Based just on the campaign materials that we’ve received from the two leading candidates, Sadiq Khan deserves to beat Zac Goldsmith in today’s election for London Mayor. Now this isn’t to say that the slick newspaper pull-out-style flyer that we received from Mr. Khan’s campaign is particularly good. The centre page is roughly 70% picture, and what text there is goes big on emphasising the candidate’s background or restating the problems (which I credit voters with already being aware of). Fair enough on the background stuff, you might say; it’s OK for Mr. Khan to differentiate himself from his main rival on the basis of their backgrounds. And you’d be right. On the basis of background alone I’d much prefer the next Mayor of London to be a ‘council estate boy’ whose father was a bus driver than a man who once saw a bus as a child. But there’s also the small matter of policy and, if you glanced at the material, you’d be forgiven for coming away knowing only that Mr. Khan is a ‘council estate boy’ whose father was a bus driver. Did you hear that? Apparently he’s a ‘council estate boy’ whose father was a bus driver. So, in my judgement the balance isn’t quite right but there’s just about enough content in there, if you look beyond the generic language, to get a sense of the candidate’s policy priorities and orientations. Thus, if you don’t have the time or inclination to check out his website, as most people may well not, the materials at least give you a sense of Sadiq Khan’s plans if elected.
Zac Goldsmith’s materials are a different beast altogether. Our flat has received one letter and one mailshot from Mr. Goldsmith’s campaign, and the format of the former means that there’s plenty of text to work with here. There are three main problems that I can see:
- Attack campaigning. Even before the recent controversy over the Prime Minister’s claim that Sadiq Khan had questions to answer about who he has shared platforms with in the past, the letter we received went big on negative campaigning. Apparently, a ‘dangerous four-year Khan-Corbyn experiment will put London’s future at risk.’ This claim that Jeremy Corbyn and Sadiq Khan are two peas in a pod is an inaccurate oversimplification that ignores the diversity of opinion in the Labour Party, and reinforces the unhelpful idea that political parties are monolithic entities. Sure, Mr. Corbyn and Mr. Khan will share some ideas, but they’ll also differ on others, and his mayoralty be no more of a dangerous experiment for London than would Mr. Goldsmith’s. Also, this focus on bad-mouthing the other candidate creates the second problem.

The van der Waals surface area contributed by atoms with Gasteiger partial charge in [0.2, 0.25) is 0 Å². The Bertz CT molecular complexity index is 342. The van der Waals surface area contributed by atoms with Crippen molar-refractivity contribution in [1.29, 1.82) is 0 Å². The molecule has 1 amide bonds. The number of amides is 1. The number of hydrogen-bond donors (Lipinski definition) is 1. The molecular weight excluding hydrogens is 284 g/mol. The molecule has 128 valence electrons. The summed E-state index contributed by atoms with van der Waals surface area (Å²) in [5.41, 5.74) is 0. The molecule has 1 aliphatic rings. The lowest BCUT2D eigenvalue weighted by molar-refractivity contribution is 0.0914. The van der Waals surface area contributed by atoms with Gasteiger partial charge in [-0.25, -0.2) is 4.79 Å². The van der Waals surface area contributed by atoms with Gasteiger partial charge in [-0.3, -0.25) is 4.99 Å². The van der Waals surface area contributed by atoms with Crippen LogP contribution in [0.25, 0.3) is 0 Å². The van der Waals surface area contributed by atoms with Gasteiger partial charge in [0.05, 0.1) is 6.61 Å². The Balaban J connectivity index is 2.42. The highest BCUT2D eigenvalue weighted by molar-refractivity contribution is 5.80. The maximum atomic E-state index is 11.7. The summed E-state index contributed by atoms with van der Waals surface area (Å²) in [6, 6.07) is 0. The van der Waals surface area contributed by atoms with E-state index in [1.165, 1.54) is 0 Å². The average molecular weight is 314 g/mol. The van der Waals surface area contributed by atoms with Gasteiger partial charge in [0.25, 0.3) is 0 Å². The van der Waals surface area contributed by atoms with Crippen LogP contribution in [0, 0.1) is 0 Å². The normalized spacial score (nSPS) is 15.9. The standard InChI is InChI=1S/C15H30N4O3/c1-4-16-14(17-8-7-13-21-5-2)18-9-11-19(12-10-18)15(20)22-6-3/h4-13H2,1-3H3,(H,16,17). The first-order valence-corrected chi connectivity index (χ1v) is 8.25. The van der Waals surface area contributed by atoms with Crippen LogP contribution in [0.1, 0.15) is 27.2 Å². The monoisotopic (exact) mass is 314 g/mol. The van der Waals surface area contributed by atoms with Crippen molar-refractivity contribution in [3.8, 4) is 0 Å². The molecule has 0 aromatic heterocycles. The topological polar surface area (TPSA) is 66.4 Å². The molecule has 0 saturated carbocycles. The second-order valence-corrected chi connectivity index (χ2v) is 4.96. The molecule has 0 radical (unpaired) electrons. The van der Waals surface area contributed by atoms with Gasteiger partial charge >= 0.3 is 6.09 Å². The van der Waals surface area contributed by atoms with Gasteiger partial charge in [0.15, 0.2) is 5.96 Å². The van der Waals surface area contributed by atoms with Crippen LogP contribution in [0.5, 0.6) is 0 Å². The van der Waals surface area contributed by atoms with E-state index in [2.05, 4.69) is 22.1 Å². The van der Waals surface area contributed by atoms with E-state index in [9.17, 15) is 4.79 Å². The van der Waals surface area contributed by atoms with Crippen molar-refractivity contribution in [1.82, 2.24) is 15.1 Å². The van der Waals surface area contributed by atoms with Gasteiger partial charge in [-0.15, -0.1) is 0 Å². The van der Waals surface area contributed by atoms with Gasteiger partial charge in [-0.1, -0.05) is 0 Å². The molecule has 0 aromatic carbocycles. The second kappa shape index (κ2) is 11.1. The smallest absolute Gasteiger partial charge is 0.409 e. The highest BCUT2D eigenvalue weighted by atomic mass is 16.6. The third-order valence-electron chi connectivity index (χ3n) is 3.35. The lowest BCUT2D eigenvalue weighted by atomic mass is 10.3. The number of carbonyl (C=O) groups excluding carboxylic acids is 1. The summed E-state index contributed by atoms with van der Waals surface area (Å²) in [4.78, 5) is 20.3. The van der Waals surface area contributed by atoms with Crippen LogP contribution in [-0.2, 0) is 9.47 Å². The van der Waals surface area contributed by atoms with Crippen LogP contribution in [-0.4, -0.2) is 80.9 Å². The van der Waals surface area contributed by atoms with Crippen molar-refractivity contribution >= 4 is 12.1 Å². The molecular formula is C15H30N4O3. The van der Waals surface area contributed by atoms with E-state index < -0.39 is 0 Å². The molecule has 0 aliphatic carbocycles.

- Absence of policy. Again, people can see his website if they want more policy detail, though I doubt many will get beyond skimming it. In that light, and given how much more text-heavy Goldsmith’s materials are, there’s remarkably little in the way of concrete policy proposals. Indeed, whilst the section of the letter attacking Sadiq Khan is three paragraphs long, the section outlining Mr. Goldsmith’s ‘action plan for Greater London’ is one short paragraph with no specifics. This is complemented on the associated leaflets with four generic two-word phrases that are supposed to give insight into what he would do if elected Mayor. I mean, seriously, ‘More Homes’, ‘Better Transport’, ‘Cleaner Air’, and ‘Safer Streets’? Phew, it’s lucky he clarified those positions, otherwise I never could have differentiated him from all the other candidates who want fewer homes, worse transport, dirtier air, and more dangerous streets. Give me a break.
- Cynical use of numbers. As someone with a passing interest in the use of numbers in politics, and a bit of a pedantic side, this is the most aggravating of the three problems for me. Mr. Goldsmith has been going really big on the fact that he increased his majority as an MP by almost 19,000 votes between 2010 and 2015. Apparently this ‘is proof he successfully stood up and delivered for his constituents.’ Nonsense. Another large change happened between 2010 and 2015: public opinion turned dramatically against the Liberal Democrats. So, whereas Mr. Goldsmith was challenging a respected incumbent Liberal Democrat MP in 2010, in 2015 he was the incumbent MP and his main opposition was hampered by the fact that voters no longer wanted to support their party. Indeed, looking at the results, we can fairly assume that most of the voters who abandoned the Liberal Democrats in Richmond Park in 2015 went to Labour, the Green Party, and UKIP, who between them gained over 9,000 votes from 2010 to 2015. By contrast, Mr. Goldsmith gained fewer than 5,000 votes. That’s still a decent bump, and Mr. Goldsmith may be a good MP, but his success in 2015 resulted from a changing national political picture more than anything else. I think he knows this, and I think his campaign manager knows this too. Yet, they still chose to spin the numbers hard. I call that cynical campaigning.
So, whilst the Sadiq Khan campaign materials that we’ve received are a little lacking in content, they’re still a darn sight better than those we’ve been sent by the Zac Goldsmith campaign. On that basis alone, I’d say that Mr. Khan deserves to beat Mr. Goldsmith today. Oh, and I’d also say thank goodness for the guide to candidates that was sent to households by London Elects. Well done them.
 And, barring a major shock, he will.
 Albeit a vague enough sense that it’ll be difficult for many to recall what he pledged and check whether he’s done it.
 Bizarrely, my flatmate, who shall remain nameless, is a member of another political party but received both pieces of campaign material addressed to him. I’m not a member of a political party but haven’t received a jot. Is it something I’ve said?
 Crucially, voters had largely turned against the Liberal Democrats because of their association with Mr. Goldsmith’s party in the Coalition Government.